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What Gas Does TIG Welder Use? A Guide

TIG welding requires the use of shielding gas to protect the weld pool and the electrode from contamination. TIG itself stands for Tungsten Inert Gas welding, so you can imagine where inert gas comes from.

The type of gas you use in TIG welding can have a significant impact on the quality of the weld and on the appearance of the resultant product.

Choosing the wrong gas can lead to pores, cracks, beads with irregular shapes, or penetration that is uneven.

So, to help you out, I decided to share some expert tips on selecting and using the right gas for TIG welding.

In this post, I will be discussing different types of gas used in TIG welding that will help you find the perfect match for your needs.

You will be able to improve your welding technique and achieve picture-perfect results just by selecting the right gas.

So, let’s begin:



An In-Depth Look at the TIG Welding Gas

There are several types of gasses that are used in TIG welding. Each of these gasses comes with its own unique characteristics and uses. The most common of these gasses are Argon and Helium.

Let’s dive into the details of these gasses to know exactly what they are, and how they are used in TIG welding:


Argon is one of the most widely used inert gas for TIG welding. It gets the job done most of the time and is also readily available, which makes it the perfect choice for any TIG welder.

Argon doesn’t chemically react with any of the metals, the tungsten electrode, or the filler wire. Hence, there is zero risk of contamination, which makes it an excellent choice.

Adding to this, it is denser than air, which means it will settle over the weld pool and protect it from air contaminants, a perfect shielding gas.

Furthermore, it is easy to ionize which helps it maintain a stable arc, even when you are using an extended arc length.

You can also use this gas to weld aluminum, as it supports the cathodic cleaning action with AC voltage.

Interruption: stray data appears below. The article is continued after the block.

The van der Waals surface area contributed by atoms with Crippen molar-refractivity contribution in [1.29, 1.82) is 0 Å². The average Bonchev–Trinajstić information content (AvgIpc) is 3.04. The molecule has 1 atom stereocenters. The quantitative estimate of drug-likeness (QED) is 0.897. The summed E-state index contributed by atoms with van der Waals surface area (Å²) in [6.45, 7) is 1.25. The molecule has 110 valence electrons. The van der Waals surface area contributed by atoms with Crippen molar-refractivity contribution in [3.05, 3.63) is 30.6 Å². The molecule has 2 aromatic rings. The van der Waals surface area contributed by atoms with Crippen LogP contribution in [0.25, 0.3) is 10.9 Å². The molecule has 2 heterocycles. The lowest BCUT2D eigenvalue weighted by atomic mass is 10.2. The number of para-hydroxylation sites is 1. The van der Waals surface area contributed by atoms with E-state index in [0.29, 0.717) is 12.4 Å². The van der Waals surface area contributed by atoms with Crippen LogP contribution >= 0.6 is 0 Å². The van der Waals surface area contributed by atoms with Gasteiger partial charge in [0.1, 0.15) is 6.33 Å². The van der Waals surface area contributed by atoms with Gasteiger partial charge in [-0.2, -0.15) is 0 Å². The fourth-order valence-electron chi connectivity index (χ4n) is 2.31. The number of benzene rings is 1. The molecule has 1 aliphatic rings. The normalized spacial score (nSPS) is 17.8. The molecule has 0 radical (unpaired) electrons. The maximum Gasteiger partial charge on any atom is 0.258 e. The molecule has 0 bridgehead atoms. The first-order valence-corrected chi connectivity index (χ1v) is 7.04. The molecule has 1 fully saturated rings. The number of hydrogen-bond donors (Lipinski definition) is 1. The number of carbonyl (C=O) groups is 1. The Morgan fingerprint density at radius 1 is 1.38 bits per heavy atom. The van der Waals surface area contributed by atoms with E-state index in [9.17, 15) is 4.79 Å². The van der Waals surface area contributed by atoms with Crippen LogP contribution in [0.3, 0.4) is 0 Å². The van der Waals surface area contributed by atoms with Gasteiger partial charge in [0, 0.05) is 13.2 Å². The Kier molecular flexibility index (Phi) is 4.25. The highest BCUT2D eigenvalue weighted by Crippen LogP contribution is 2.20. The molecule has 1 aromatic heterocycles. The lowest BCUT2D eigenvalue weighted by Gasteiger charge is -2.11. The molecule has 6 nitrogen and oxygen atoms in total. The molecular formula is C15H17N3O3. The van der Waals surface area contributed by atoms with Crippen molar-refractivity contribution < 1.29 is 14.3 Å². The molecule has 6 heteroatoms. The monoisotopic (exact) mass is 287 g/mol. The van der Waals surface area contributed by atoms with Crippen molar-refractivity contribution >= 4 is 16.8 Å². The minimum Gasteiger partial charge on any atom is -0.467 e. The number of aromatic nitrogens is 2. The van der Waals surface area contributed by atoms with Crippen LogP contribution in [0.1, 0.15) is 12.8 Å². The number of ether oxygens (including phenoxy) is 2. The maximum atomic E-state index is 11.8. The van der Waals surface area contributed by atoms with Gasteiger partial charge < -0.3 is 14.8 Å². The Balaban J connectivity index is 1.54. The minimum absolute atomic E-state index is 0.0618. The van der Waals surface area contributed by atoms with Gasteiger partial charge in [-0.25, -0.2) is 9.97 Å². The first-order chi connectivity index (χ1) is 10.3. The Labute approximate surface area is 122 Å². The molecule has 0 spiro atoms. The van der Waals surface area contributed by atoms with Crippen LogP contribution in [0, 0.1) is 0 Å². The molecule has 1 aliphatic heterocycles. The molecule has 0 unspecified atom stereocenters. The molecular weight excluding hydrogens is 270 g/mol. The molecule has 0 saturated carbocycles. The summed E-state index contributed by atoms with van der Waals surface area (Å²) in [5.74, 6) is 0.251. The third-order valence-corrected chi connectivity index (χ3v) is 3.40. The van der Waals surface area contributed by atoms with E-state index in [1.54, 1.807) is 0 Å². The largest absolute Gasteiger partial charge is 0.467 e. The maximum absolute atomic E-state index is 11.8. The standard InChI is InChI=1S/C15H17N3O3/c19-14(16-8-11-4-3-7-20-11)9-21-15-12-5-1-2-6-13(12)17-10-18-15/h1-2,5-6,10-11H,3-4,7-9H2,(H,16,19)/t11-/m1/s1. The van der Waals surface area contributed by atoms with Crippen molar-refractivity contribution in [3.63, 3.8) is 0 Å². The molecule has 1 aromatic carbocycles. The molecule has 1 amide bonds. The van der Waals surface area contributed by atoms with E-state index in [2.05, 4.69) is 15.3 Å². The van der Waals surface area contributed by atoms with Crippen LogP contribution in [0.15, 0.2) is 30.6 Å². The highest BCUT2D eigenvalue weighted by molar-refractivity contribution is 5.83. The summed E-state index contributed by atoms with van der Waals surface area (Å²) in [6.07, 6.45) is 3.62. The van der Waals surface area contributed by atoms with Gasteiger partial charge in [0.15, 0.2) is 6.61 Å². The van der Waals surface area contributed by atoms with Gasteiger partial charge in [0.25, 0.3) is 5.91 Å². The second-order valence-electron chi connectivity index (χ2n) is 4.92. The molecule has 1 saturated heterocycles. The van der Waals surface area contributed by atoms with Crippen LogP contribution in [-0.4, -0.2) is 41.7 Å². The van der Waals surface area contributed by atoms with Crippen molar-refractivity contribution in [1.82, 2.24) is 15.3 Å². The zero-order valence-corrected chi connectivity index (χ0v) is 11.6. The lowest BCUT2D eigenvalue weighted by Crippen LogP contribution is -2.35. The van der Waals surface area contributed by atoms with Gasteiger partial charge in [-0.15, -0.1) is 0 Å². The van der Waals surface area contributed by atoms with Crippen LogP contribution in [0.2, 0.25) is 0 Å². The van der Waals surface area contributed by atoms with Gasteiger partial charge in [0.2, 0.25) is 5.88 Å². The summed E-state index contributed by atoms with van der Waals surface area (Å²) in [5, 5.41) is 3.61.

The best part is, Argon is much cheaper than other gasses and is easily available.

Types of Metals to Use On:

  • Mild Steel
  • Stainless Steel
  • Aluminum
  • Magnesium
  • Nickel Alloys
  • Copper Alloys

Types of Metals Not to Use On:

  • None


Despite the amazing compatibility and efficiency of Argon, it does come with a drawback. As the gas is denser than air, you can only use it on horizontal surfaces.

The gas will go down with gravity, which limits you from using it in overhead or vertical positions.

The issue can be resolved by using higher gas flow, but that will also mean higher consumption of gas, so higher cost. Hence, it will end up becoming an expensive option instead of a cheap one.


Helium is also a noble inert shielding gas, much similar to argon. However, it has higher thermal conductivity than argon and less density than air.

This gas provides you with deeper penetration and higher welding speed, which means you will get higher quality welds with a much increased depth-to-width ratio.

Helium is ideal for automated or machine TIG welding. The higher speed and deeper penetration allow the machine to craft the perfect welds on the metals.

Also, due to the lower density of the gas than air, it can be easily used for overhead welding. The gas automatically floats upwards.

Helium gas is also ideal for use in DC TIG welding, in which one-side flow of the current achieves perfect ionization to produce a hotter arc and more focused heat. Hence, you will be able to weld thicker materials and achieve deeper penetration.

Types of Metals to Use On:

  • Aluminum (DC TIG Weld Only)
  • Magnesium (DC TIG Weld Only)
  • Copper Alloys

Types of Metals Not to Use On:

  • Mild Steel
  • Stainless Steel
  • Nickel Alloys


The cathodic cleaning action does not happen with Helium which comes easily to Argon because the ionization potential of the gas is less efficient in AC welding.

So, it will be difficult to maintain a stable arc with an alternating current. Hence, gas is not a good choice for manual welds and is mostly used in automated welds.

Helium is more expensive than Argon and on a flat surface, you will have to use twice the gas because of its lower density than air, which will increase the cost even more.

Pure Helium has very limited application, but its blends are quite effective in achieving desired welding results.


While Hydrogen is used in TIG welding, it is never used on its own as a pure shielding gas. Hydrogen is highly flammable and highly reactive, so it should be handled properly.

It is used in small amounts as a blending gas to achieve specific welding needs. Adding hydrogen to the blend allows you to achieve cleaner results and improve the quality of the weld by reducing oxide and nitride contamination.

Hydrogen blends are also used to achieve better weld penetration and faster welding speeds.

Different Hydrogen Blends and Their Uses

Blends of Hydrogen with other gasses are used in various welding applications.

A blend of 5% Hydrogen and 95% Argon, also known as H-5, is used for welding stainless steel and other high-alloy metals. The smaller concentration blend helps clean the weld area and improve its quality without affecting the steel in a bad way.